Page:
We just received the NTOA Member Test reviews for the Olaes Modular Bandage and the Foxtrot Litter, in which both products were rated on a 5 point system. They both were rated very well–4.74 and 4.7, respectively. Please feel free to download a copy of the Olaes Modular Bandage NTOA review and the Foxtrot Litter NTOA review.
It is important to understand that science has not yet isolated the compounds essential in the production of fairy dust. Modern hemostatic agents require proper technique and training to function properly. Simply placing these products onto or into wounds does not solve all of your problems. If members of your organization are issued hemostatic agents, it is essential that they are trained on the agents and fully understand their limitations.
There are four steps you ought to follow when using hemostatic agents:
1) Prep your equipment. Set yourself up for success by having all required components ready before addressing a bleed (i.e., agent, gauze, and bandage).
2) Identify the bleed. Placing or pouring an agent onto or into a wound without identifying the bleed is unwise. If you have a large cavity that requires hemostatic agent, you must make sure the agent is placed DIRECTLY ONTO THE damaged vessels in order for it to work. Otherwise, you are wasting blood cells and agent.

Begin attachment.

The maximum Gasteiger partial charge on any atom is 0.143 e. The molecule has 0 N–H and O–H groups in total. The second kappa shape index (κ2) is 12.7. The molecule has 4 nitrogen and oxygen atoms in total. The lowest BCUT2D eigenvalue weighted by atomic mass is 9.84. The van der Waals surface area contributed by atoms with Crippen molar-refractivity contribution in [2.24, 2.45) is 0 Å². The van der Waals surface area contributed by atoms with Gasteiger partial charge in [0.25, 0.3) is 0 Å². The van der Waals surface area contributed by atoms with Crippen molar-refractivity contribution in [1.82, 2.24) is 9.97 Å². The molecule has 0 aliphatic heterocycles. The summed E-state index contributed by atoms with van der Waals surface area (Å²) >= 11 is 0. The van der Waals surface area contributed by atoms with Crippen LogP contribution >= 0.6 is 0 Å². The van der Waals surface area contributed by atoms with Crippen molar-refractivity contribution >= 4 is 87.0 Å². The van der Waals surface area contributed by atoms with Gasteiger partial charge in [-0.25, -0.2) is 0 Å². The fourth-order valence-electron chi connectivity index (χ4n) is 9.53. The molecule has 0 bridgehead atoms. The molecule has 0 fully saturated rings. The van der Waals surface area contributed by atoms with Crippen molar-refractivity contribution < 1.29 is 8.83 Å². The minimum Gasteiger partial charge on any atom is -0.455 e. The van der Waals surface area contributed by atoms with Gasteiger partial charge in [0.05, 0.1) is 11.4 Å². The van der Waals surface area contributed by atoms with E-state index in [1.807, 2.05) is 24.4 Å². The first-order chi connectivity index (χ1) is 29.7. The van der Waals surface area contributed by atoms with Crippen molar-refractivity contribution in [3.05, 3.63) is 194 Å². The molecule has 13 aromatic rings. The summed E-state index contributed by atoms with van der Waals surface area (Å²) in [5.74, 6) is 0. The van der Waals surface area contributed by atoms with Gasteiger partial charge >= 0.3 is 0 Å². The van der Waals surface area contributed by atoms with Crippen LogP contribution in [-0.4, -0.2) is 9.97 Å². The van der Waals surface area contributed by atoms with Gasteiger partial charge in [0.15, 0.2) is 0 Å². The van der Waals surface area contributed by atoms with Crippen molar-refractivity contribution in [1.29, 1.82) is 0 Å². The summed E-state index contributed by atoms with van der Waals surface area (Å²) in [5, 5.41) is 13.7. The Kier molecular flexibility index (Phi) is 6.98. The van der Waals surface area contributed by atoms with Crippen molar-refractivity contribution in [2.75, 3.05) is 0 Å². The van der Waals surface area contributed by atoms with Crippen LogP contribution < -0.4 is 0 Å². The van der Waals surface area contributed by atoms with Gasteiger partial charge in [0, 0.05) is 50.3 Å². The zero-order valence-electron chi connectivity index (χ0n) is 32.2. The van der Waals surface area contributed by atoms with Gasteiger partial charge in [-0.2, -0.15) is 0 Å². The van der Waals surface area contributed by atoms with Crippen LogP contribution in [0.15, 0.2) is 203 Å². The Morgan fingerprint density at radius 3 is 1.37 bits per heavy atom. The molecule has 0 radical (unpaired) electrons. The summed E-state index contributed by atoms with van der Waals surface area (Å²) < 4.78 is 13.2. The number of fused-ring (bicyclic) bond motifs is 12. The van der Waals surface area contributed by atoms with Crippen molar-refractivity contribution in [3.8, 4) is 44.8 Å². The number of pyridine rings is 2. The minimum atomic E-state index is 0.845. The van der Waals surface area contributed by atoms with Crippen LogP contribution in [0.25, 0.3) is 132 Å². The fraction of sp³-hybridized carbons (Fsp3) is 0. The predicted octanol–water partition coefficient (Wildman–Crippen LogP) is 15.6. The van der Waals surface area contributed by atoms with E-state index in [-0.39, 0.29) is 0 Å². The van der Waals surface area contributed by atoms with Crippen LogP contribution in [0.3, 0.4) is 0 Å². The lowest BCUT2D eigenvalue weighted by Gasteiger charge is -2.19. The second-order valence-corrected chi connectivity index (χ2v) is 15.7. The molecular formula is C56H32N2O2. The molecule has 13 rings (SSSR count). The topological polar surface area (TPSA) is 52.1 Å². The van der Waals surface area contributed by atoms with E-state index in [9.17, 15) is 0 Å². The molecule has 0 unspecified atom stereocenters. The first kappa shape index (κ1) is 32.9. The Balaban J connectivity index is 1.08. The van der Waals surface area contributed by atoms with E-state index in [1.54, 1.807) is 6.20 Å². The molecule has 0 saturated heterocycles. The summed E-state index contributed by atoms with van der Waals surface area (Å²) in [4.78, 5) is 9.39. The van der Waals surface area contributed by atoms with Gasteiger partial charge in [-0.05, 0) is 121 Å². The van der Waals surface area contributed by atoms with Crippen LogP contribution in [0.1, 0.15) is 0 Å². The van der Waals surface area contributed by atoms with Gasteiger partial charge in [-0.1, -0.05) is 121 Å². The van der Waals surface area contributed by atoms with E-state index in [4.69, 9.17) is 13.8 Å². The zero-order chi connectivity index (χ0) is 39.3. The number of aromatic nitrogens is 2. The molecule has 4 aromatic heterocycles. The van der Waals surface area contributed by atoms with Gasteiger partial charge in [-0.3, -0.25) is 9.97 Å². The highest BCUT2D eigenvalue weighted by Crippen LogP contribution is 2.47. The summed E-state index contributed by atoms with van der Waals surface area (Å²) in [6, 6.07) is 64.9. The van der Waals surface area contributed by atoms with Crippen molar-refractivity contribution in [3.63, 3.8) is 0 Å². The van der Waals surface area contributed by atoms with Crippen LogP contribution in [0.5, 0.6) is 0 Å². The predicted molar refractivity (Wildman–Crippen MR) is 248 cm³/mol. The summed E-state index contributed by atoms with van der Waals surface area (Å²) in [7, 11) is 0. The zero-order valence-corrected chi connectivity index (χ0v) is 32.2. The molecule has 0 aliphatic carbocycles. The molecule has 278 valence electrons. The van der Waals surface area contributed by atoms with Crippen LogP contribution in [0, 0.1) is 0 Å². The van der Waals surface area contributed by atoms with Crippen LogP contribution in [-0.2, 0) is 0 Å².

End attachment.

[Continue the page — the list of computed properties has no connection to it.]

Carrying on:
3) Proper placement. After identifying the bleed, you must ensure the agent is placed DIRECTLY ONTO THE BLEEDER. If you do not, you run the risk of creating a “crust” made of blood and agent above the vessels. In so doing, you have visibly stopped the bleeding by forming a large clot, but it has not stopped the bleed.
4) Pressure. Hemostatic agents do not relive you of the basics that are required for hemorrhage control. After using a hemostatic agent, you MUST place gauze behind it in order to create pressure, so as to allow a clot to form. Otherwise, you run the risk of the agent being washed away or of a “crust” forming and creating a hematoma. It is also necessary to use the gauze to hold the agent in place and prevent it from shifting during patient movement. A minor shift during movement can cause a re-bleed which could be fatal if overlooked during re-assessments
1) Can the basics stop the bleed?
2) Is the casualty hypothermic? If so, clotting is a factor.
3) External environmental factors. For example, wind (or rotorwash) may blow a powder agent into the casualty’s or your eyes.
4) Location of injury (e.g., face, neck, abdomen).
5) Staying basic with the basics
6) Training is a must. If end-users (i.e., medics, operators, officers) do not know the basics of hemorrhage control, then using hemostatic agents is not wise.